Judge blocks permit for oil pipeline
Advocates cheer ruling while Trump calls decision ‘a disgrace’
A federal judge has blocked a permit for construction of the Keystone XL oil pipeline from Canada and ordered officials to conduct a new environmental review.
WASHINGTON — In a setback for the Trump administration, a federal judge has blocked a permit for construction of the Keystone XL oil pipeline from Canada and ordered officials to conduct a new environmental review.
Environmentalists and tribal groups cheered the ruling by a district judge in Montana, while President Donald Trump called it “a political decision” and “a disgrace.”
The 1,184-mile pipeline would begin in Alberta and shuttle as much as 830,000 barrels of crude a day through a half dozen states to terminals on the Gulf Coast.
Trump has touted the $8 billion pipeline as part of his pledge to achieve North American “energy dominance” and has contrasted his administration’s quick approval of the project with years of delay under President Barack Obama.
The Trump administration didn’t immediately say whether it would appeal the new ruling. The State Department said it was reviewing the decision but wouldn’t comment further, citing continuing litigation.
The pipeline was first proposed by Calgary-based Transcanada in 2008. It has become the focal point of a decadelong dispute that pits Democrats, environmental groups and Native American tribes that warn of pollution and increased greenhouse gas emissions against business groups and Republicans touting the project’s jobs and potential energy production.
U.S. District Judge Brian Morris put a hold on the project late Thursday, ruling that the State Department had not fully considered potential oil spills and other impacts as required by federal law. He ordered the department to complete a new review addressing issues that have emerged since the last environmental review was completed in 2014.
New topics include the cumulative effects of climatechanging greenhouse gas emissions of Keystone XL and a related pipeline that brings oil from Canada, the effects of current oil prices on the pipeline’s viability, updated modeling of potential oil spills, and the project’s effect on cultural resources of native tribes and other groups along the pipeline’s route.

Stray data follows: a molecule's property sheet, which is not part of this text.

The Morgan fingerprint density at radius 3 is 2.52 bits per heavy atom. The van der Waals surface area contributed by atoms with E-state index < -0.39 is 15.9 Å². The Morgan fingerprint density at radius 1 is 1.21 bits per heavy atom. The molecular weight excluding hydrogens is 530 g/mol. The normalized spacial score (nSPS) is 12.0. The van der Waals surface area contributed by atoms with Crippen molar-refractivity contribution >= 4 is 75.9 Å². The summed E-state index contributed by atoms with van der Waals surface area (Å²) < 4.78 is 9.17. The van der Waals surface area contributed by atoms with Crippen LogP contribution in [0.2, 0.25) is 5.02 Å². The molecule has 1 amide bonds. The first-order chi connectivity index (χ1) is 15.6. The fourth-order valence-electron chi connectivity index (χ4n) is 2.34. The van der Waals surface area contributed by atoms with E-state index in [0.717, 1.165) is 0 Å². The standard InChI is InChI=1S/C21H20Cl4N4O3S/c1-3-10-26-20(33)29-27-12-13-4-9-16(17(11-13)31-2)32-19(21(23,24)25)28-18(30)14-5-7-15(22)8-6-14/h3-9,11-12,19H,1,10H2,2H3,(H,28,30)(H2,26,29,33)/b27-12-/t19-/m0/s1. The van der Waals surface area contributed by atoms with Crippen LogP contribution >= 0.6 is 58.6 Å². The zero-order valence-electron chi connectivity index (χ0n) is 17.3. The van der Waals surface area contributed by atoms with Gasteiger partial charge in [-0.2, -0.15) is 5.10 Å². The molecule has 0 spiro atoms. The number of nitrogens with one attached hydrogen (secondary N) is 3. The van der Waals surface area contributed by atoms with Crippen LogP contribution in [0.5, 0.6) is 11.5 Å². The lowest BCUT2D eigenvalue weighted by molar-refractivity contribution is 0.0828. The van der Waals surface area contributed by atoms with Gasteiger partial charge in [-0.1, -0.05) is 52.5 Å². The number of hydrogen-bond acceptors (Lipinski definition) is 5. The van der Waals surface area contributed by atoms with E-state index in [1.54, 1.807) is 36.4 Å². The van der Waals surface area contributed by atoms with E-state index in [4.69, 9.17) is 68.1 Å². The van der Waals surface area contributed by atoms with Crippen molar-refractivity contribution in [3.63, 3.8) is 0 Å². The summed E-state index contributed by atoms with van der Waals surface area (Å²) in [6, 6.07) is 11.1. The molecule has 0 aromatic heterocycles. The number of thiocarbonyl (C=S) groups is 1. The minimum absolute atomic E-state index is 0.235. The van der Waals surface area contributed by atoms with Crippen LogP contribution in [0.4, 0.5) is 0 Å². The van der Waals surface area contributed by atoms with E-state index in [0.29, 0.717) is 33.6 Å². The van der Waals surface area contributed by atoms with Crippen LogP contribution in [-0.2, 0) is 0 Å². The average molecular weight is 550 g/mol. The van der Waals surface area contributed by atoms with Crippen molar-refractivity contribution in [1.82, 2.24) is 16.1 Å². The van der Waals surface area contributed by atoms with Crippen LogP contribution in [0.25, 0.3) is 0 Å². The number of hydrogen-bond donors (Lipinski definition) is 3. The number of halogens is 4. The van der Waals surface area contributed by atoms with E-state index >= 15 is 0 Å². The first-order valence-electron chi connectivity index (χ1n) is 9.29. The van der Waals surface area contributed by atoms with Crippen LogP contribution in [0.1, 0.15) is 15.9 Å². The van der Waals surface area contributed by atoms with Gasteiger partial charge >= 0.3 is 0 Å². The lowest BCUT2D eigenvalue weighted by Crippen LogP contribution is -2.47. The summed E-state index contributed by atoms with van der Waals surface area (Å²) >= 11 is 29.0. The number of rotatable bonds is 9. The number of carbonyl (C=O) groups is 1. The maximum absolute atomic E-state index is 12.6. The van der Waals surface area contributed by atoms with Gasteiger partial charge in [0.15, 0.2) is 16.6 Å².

The review could take up to a year.
Environmentalists and Native American groups had sued to stop the project, citing property rights and possible spills.
Becky Mitchell, chairwoman of the Northern Plains Resource Council, a plaintiff in the case, said her organization was thrilled with the ruling.
“This decision sends Transcanada back to the drawing board,” Mitchell said, calling the ruling “the results of grassroots democracy in action, winning for water and people.”
Transcanada said in a statement that it was reviewing the judge’s 54-page decision. “We remain committed to building this important energy infrastructure project,” company spokesman Terry Cunha said.
Environmental groups declared victory and predicted the long-delayed project would never be built.
The court ruling “makes it clear once and for all that it’s time for Transcanada to give up on their Keystone XL pipe dream,” said Doug Hayes, a senior attorney with the Sierra Club, the nation’s largest environmental group.
Pipeline opponents disrupted business at a Chase bank branch in Seattle, protesting the company’s funding for tar sands development and projects like the Keystone XL pipeline. On Thursday, a federal judge blocked a permit for construction of the Keystone line.